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Increasing older adults' walking through primary care : results of a pilot randomized controlled trial

Mutrie, Nanette and Doolin, Orla and Fitzsimons, Claire F. and Grant, P. Margaret and Granat, Malcolm and Grealy, Madeleine and Macdonald, Hazel and MacMillan, Freya and McConnachie, Alex and Rowe, David A. and Shaw, Rebecca and Skelton, Dawn A. (2012) Increasing older adults' walking through primary care : results of a pilot randomized controlled trial. Family Practice, 29 (6). pp. 633-642. ISSN 0263-2136

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Abstract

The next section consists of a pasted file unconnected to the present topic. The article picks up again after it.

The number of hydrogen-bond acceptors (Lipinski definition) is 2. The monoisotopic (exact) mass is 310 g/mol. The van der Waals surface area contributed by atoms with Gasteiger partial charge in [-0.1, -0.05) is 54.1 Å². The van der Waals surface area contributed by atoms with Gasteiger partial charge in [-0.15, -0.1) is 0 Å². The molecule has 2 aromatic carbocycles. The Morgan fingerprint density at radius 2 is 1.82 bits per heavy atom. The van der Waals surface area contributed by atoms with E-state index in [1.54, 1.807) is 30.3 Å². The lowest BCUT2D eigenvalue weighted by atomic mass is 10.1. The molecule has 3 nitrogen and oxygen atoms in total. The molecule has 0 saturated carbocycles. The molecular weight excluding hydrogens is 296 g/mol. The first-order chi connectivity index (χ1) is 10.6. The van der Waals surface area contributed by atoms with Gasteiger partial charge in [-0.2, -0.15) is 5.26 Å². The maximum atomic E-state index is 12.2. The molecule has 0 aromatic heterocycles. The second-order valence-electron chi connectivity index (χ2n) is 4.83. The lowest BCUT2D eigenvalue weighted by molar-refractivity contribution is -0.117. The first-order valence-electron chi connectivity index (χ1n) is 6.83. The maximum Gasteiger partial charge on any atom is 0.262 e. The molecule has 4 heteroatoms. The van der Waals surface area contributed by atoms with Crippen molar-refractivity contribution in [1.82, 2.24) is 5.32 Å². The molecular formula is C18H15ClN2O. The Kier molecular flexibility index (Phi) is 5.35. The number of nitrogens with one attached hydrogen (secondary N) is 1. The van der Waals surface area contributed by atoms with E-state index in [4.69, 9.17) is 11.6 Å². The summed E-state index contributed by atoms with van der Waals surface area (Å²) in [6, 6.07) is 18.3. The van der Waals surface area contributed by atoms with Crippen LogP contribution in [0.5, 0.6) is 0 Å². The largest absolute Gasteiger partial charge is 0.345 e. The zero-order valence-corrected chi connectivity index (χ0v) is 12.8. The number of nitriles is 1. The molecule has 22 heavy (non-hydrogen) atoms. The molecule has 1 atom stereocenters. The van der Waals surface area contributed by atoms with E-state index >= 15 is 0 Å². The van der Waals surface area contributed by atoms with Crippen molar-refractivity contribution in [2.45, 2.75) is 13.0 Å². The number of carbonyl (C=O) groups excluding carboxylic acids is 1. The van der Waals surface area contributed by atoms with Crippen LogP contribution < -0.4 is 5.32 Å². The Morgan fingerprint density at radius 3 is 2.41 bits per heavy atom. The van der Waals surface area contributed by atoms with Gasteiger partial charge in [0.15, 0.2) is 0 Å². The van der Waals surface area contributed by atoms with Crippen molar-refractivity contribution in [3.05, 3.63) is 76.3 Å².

Physical activity can positively influence health for older adults. Primary care is a good setting for physical activity promotion. To assess the feasibility of a pedometer-based walking programme in combination with physical activity consultations. Design: Two-arm (intervention/control) 12-week randomized controlled trial with a 12-week follow-up for the intervention group. Setting: One general practice in Glasgow, UK. Participants: Participants were aged epsilon 65 years. The intervention group received two 30-minute physical activity consultations from a trained practice nurse, a pedometer and a walking programme. The control group continued as normal for 12 weeks and then received the intervention. Both groups were followed up at 12 and 24 weeks. Outcome measures: Step counts were measured by sealed pedometers and an activPALTM monitor. Psychosocial variables were assessed and focus groups conducted. The response rate was 66% (187/284), and 90% of those randomized (37/41) completed the study. Qualitative data suggested that the pedometer and nurse were helpful to the intervention. Step counts (activPAL) showed a significant increase from baseline to week 12 for the intervention group, while the control group showed no change. Between weeks 12 and 24, step counts were maintained in the intervention group, and increased for the control group after receiving the intervention. The intervention was associated with improved quality of life and reduced sedentary time. It is feasible to recruit and retain older adults from primary care and help them increase walking. A larger trial is necessary to confirm findings and consider cost-effectiveness.